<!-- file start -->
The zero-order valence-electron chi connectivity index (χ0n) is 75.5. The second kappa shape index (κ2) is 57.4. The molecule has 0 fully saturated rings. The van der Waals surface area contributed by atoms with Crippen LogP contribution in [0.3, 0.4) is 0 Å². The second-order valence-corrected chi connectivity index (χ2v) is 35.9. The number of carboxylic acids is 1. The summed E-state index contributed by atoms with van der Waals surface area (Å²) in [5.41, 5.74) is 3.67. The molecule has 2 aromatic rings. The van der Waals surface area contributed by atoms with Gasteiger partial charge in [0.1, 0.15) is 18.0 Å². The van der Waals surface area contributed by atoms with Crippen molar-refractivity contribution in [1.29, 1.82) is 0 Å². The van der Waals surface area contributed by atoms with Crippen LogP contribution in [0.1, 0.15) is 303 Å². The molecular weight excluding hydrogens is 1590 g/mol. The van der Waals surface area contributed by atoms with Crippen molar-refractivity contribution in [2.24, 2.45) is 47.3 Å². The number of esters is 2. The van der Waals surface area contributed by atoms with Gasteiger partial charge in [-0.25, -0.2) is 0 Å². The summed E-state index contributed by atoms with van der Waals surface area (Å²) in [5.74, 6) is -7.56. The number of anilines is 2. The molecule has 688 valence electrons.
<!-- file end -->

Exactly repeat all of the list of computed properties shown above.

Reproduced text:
The zero-order valence-electron chi connectivity index (χ0n) is 75.5. The second kappa shape index (κ2) is 57.4. The molecule has 0 fully saturated rings. The van der Waals surface area contributed by atoms with Crippen LogP contribution in [0.3, 0.4) is 0 Å². The second-order valence-corrected chi connectivity index (χ2v) is 35.9. The number of carboxylic acids is 1. The summed E-state index contributed by atoms with van der Waals surface area (Å²) in [5.41, 5.74) is 3.67. The molecule has 2 aromatic rings. The van der Waals surface area contributed by atoms with Gasteiger partial charge in [0.1, 0.15) is 18.0 Å². The van der Waals surface area contributed by atoms with Crippen molar-refractivity contribution in [1.29, 1.82) is 0 Å². The van der Waals surface area contributed by atoms with Crippen LogP contribution in [0.1, 0.15) is 303 Å². The molecular weight excluding hydrogens is 1590 g/mol. The van der Waals surface area contributed by atoms with Crippen molar-refractivity contribution in [2.24, 2.45) is 47.3 Å². The number of esters is 2. The van der Waals surface area contributed by atoms with Gasteiger partial charge in [-0.25, -0.2) is 0 Å². The summed E-state index contributed by atoms with van der Waals surface area (Å²) in [5.74, 6) is -7.56. The number of anilines is 2. The molecule has 688 valence electrons.